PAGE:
Often when we talk about improving health care, we turn to the Triple Aim. Developed in 2007 by the Institute for Healthcare Improvement (IHI) in the United States, the Triple Aim captures three objectives for a better quality health system: Improving a patient’s experience of care, improving population health and doing this at a reasonable cost. It has become a way of thinking embraced by many health care systems around the world.
The Triple Aim takes a big-picture, system-wide approach that can be applied to any part of the health care system, as well as across all levels of an organization. The ultimate endgame is a sustainable health care system that patients trust and that contributes to healthier populations.
Interview with Dr. Christopher Parshuram, critical care specialist with the Hospital for Sick Children in Toronto. He is the lead author of a randomized trial published in CMAJ looking at patient safety, resident well-being and continuity of care for three resident duty schedules in the ICU. Work schedules incorporating shorter periods of continuous duty affected neither doctors' daytime sleepiness nor adverse outcomes in patients.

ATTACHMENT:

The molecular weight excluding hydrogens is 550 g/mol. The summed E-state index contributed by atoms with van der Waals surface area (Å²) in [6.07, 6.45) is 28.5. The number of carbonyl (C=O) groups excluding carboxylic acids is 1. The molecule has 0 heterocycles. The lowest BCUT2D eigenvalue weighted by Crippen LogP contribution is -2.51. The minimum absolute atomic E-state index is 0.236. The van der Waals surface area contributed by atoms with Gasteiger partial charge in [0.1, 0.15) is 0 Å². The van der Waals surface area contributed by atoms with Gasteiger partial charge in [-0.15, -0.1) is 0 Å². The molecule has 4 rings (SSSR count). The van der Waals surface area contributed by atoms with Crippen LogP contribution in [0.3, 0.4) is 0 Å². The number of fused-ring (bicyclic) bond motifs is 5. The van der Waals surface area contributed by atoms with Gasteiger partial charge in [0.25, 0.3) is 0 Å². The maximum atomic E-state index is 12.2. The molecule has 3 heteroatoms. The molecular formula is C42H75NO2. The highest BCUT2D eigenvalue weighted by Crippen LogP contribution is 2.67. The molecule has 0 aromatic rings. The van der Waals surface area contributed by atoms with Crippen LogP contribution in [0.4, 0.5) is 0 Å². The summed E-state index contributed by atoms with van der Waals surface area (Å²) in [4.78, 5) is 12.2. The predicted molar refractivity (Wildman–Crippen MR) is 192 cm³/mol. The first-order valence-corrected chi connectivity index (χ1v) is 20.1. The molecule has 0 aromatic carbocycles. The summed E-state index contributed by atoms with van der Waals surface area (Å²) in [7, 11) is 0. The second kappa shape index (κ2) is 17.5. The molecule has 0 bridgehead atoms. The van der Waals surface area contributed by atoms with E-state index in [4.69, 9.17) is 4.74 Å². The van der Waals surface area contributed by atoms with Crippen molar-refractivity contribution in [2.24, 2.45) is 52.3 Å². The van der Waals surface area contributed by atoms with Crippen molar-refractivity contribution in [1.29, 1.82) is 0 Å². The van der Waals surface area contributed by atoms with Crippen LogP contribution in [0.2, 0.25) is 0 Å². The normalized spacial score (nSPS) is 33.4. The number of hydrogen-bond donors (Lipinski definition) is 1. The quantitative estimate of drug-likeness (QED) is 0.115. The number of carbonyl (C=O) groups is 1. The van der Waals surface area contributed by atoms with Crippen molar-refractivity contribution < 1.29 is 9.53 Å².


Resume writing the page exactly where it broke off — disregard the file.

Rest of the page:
Interview with Dr. Thomas Maniatis, internal medicine training program director and clinical ethicist at McGill. Dr. Maniatis is the author of a commentary published in CMAJ. He argues that resident duty-hour reform must be further evaluated in order to design systems that provide maximal benefit and minimal harms for all involved.
NEW! Subscribe to CMAJ Podcasts on iTunes, Stitcher, Overcast, Instacast, or your favourite aggregator. You can also follow us directly on our SoundCloud page. Our podcasts are also released on cmaj.ca and here on the blogs.
Domhnall MacAuley is a CMAJ Associate Editor and a professor of primary care in Northern Ireland, UK
“It was the loneliest I’ve ever felt,” said my consultant surgeon colleague as he described lying in his hospital bed the night before cardiac surgery. Even with all his surgical experience, familiarity of the surroundings, knowledge of his own hospital, and utmost confidence in his cardiac surgical colleagues and anaesthetist, he was scared. Despite what our patients might think, being a doctor is no defence against illness and doesn’t make coping with illness any easier.
But, we are our own worst enemies. We put immense pressure on ourselves and don’t want to let our medical colleagues or patients down. I once listened to a single-handed rural GP who had recent chest pain and was awaiting an angiogram. His greatest worry was that he could not get a locum to cover his patients ...continue reading →